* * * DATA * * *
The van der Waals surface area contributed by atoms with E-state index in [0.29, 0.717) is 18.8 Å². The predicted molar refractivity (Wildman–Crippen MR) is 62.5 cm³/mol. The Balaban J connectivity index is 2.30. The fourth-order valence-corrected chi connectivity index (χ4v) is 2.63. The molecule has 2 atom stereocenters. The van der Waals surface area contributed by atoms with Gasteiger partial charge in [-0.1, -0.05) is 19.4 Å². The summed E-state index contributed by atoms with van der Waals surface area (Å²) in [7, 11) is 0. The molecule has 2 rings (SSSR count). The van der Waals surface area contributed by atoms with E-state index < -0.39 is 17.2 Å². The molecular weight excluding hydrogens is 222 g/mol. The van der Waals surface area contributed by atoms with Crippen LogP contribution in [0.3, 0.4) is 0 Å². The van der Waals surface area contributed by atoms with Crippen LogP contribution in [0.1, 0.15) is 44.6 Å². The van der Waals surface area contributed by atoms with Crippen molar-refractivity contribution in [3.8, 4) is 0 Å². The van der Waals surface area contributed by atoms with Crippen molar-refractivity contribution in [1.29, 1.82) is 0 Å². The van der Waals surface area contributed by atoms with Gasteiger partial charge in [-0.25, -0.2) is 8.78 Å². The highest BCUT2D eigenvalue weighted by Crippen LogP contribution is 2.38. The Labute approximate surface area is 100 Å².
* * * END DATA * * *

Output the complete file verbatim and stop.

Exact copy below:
The van der Waals surface area contributed by atoms with E-state index in [0.29, 0.717) is 18.8 Å². The predicted molar refractivity (Wildman–Crippen MR) is 62.5 cm³/mol. The Balaban J connectivity index is 2.30. The fourth-order valence-corrected chi connectivity index (χ4v) is 2.63. The molecule has 2 atom stereocenters. The van der Waals surface area contributed by atoms with Gasteiger partial charge in [-0.1, -0.05) is 19.4 Å². The summed E-state index contributed by atoms with van der Waals surface area (Å²) in [7, 11) is 0. The molecule has 2 rings (SSSR count). The van der Waals surface area contributed by atoms with E-state index < -0.39 is 17.2 Å². The molecular weight excluding hydrogens is 222 g/mol. The van der Waals surface area contributed by atoms with Crippen LogP contribution in [0.3, 0.4) is 0 Å². The van der Waals surface area contributed by atoms with Crippen LogP contribution in [0.1, 0.15) is 44.6 Å². The van der Waals surface area contributed by atoms with Crippen molar-refractivity contribution in [3.8, 4) is 0 Å². The van der Waals surface area contributed by atoms with Crippen molar-refractivity contribution in [1.29, 1.82) is 0 Å². The van der Waals surface area contributed by atoms with Gasteiger partial charge in [-0.25, -0.2) is 8.78 Å². The highest BCUT2D eigenvalue weighted by Crippen LogP contribution is 2.38. The Labute approximate surface area is 100 Å².